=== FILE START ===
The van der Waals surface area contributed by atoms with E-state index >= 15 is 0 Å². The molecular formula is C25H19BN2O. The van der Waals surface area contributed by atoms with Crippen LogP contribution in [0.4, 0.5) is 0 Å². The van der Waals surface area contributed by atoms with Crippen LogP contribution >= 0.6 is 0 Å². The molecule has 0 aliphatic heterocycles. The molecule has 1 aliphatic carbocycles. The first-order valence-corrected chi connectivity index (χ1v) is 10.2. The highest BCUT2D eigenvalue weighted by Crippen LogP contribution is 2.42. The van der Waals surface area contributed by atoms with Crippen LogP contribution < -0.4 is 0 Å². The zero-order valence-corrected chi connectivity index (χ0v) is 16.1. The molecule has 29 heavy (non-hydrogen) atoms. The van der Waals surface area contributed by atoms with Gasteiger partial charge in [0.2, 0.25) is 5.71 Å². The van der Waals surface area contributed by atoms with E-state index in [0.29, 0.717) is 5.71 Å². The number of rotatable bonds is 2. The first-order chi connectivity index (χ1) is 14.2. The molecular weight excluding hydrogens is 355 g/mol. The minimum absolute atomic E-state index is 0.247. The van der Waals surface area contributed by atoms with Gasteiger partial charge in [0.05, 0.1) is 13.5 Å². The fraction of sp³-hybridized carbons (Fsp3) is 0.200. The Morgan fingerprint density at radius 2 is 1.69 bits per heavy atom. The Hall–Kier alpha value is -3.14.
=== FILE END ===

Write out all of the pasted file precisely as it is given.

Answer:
The van der Waals surface area contributed by atoms with E-state index >= 15 is 0 Å². The molecular formula is C25H19BN2O. The van der Waals surface area contributed by atoms with Crippen LogP contribution in [0.4, 0.5) is 0 Å². The van der Waals surface area contributed by atoms with Crippen LogP contribution >= 0.6 is 0 Å². The molecule has 0 aliphatic heterocycles. The molecule has 1 aliphatic carbocycles. The first-order valence-corrected chi connectivity index (χ1v) is 10.2. The highest BCUT2D eigenvalue weighted by Crippen LogP contribution is 2.42. The van der Waals surface area contributed by atoms with Crippen LogP contribution < -0.4 is 0 Å². The zero-order valence-corrected chi connectivity index (χ0v) is 16.1. The molecule has 29 heavy (non-hydrogen) atoms. The van der Waals surface area contributed by atoms with Gasteiger partial charge in [0.2, 0.25) is 5.71 Å². The van der Waals surface area contributed by atoms with E-state index in [0.29, 0.717) is 5.71 Å². The number of rotatable bonds is 2. The first-order chi connectivity index (χ1) is 14.2. The molecular weight excluding hydrogens is 355 g/mol. The minimum absolute atomic E-state index is 0.247. The van der Waals surface area contributed by atoms with Gasteiger partial charge in [0.05, 0.1) is 13.5 Å². The fraction of sp³-hybridized carbons (Fsp3) is 0.200. The Morgan fingerprint density at radius 2 is 1.69 bits per heavy atom. The Hall–Kier alpha value is -3.14.